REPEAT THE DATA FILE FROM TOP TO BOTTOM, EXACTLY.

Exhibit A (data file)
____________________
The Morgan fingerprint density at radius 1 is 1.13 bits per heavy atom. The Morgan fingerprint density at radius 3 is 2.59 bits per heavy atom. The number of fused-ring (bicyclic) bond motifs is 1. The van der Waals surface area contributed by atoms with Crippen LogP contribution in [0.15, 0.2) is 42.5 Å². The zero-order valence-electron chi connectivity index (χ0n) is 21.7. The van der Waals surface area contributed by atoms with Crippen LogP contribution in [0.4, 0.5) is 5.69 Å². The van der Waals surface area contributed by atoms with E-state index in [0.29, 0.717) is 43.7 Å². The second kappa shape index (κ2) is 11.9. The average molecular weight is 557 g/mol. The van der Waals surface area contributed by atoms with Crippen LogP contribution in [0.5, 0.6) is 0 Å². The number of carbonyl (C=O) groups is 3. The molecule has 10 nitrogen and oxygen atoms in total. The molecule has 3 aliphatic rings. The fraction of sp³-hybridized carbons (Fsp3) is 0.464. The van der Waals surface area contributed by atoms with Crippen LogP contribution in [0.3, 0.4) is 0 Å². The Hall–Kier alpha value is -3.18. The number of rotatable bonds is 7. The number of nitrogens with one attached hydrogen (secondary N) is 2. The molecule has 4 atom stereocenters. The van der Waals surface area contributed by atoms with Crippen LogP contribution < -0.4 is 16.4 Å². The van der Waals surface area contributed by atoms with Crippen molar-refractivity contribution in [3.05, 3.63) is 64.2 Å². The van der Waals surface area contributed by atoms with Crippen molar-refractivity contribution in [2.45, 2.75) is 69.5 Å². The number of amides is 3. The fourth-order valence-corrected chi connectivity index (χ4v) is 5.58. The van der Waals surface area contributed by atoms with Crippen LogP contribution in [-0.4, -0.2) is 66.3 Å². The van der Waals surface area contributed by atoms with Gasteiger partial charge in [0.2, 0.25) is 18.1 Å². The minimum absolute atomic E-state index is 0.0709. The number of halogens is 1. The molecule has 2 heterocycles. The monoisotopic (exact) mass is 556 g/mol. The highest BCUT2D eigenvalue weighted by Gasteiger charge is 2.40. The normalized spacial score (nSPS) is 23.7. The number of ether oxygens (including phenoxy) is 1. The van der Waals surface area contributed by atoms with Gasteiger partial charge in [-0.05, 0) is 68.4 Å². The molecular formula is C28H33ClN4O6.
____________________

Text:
The Morgan fingerprint density at radius 1 is 1.13 bits per heavy atom. The Morgan fingerprint density at radius 3 is 2.59 bits per heavy atom. The number of fused-ring (bicyclic) bond motifs is 1. The van der Waals surface area contributed by atoms with Crippen LogP contribution in [0.15, 0.2) is 42.5 Å². The zero-order valence-electron chi connectivity index (χ0n) is 21.7. The van der Waals surface area contributed by atoms with Crippen LogP contribution in [0.4, 0.5) is 5.69 Å². The van der Waals surface area contributed by atoms with E-state index in [0.29, 0.717) is 43.7 Å². The second kappa shape index (κ2) is 11.9. The average molecular weight is 557 g/mol. The van der Waals surface area contributed by atoms with Crippen LogP contribution in [0.5, 0.6) is 0 Å². The number of carbonyl (C=O) groups is 3. The molecule has 10 nitrogen and oxygen atoms in total. The molecule has 3 aliphatic rings. The fraction of sp³-hybridized carbons (Fsp3) is 0.464. The van der Waals surface area contributed by atoms with Crippen LogP contribution in [0.3, 0.4) is 0 Å². The Hall–Kier alpha value is -3.18. The number of rotatable bonds is 7. The number of nitrogens with one attached hydrogen (secondary N) is 2. The molecule has 4 atom stereocenters. The van der Waals surface area contributed by atoms with Crippen LogP contribution < -0.4 is 16.4 Å². The van der Waals surface area contributed by atoms with Crippen molar-refractivity contribution in [3.05, 3.63) is 64.2 Å². The van der Waals surface area contributed by atoms with Crippen molar-refractivity contribution in [2.45, 2.75) is 69.5 Å². The number of amides is 3. The fourth-order valence-corrected chi connectivity index (χ4v) is 5.58. The van der Waals surface area contributed by atoms with Crippen LogP contribution in [-0.4, -0.2) is 66.3 Å². The van der Waals surface area contributed by atoms with Gasteiger partial charge in [0.2, 0.25) is 18.1 Å². The minimum absolute atomic E-state index is 0.0709. The number of halogens is 1. The molecule has 2 heterocycles. The monoisotopic (exact) mass is 556 g/mol. The highest BCUT2D eigenvalue weighted by Gasteiger charge is 2.40. The normalized spacial score (nSPS) is 23.7. The number of ether oxygens (including phenoxy) is 1. The van der Waals surface area contributed by atoms with Gasteiger partial charge in [-0.05, 0) is 68.4 Å². The molecular formula is C28H33ClN4O6.